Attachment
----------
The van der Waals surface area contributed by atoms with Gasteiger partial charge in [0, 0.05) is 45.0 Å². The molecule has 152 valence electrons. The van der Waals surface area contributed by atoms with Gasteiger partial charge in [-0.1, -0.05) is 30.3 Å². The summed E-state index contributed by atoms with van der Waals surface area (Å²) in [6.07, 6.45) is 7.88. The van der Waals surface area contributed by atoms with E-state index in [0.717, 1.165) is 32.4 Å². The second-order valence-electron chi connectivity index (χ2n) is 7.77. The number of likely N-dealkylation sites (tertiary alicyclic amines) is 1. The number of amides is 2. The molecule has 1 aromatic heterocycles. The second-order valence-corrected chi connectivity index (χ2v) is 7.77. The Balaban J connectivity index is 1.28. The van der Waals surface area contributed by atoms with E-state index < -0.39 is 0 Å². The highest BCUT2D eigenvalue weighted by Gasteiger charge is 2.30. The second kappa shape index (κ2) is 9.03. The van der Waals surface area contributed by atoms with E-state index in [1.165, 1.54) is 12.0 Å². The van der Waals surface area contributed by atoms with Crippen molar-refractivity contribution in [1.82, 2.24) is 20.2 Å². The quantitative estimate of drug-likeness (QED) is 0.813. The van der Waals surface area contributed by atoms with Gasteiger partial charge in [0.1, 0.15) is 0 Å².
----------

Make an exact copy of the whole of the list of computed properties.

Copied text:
The van der Waals surface area contributed by atoms with Gasteiger partial charge in [0, 0.05) is 45.0 Å². The molecule has 152 valence electrons. The van der Waals surface area contributed by atoms with Gasteiger partial charge in [-0.1, -0.05) is 30.3 Å². The summed E-state index contributed by atoms with van der Waals surface area (Å²) in [6.07, 6.45) is 7.88. The van der Waals surface area contributed by atoms with E-state index in [0.717, 1.165) is 32.4 Å². The second-order valence-electron chi connectivity index (χ2n) is 7.77. The number of likely N-dealkylation sites (tertiary alicyclic amines) is 1. The number of amides is 2. The molecule has 1 aromatic heterocycles. The second-order valence-corrected chi connectivity index (χ2v) is 7.77. The Balaban J connectivity index is 1.28. The van der Waals surface area contributed by atoms with E-state index < -0.39 is 0 Å². The highest BCUT2D eigenvalue weighted by Gasteiger charge is 2.30. The second kappa shape index (κ2) is 9.03. The van der Waals surface area contributed by atoms with E-state index in [1.165, 1.54) is 12.0 Å². The van der Waals surface area contributed by atoms with Crippen molar-refractivity contribution in [1.82, 2.24) is 20.2 Å². The quantitative estimate of drug-likeness (QED) is 0.813. The van der Waals surface area contributed by atoms with Gasteiger partial charge in [0.1, 0.15) is 0 Å².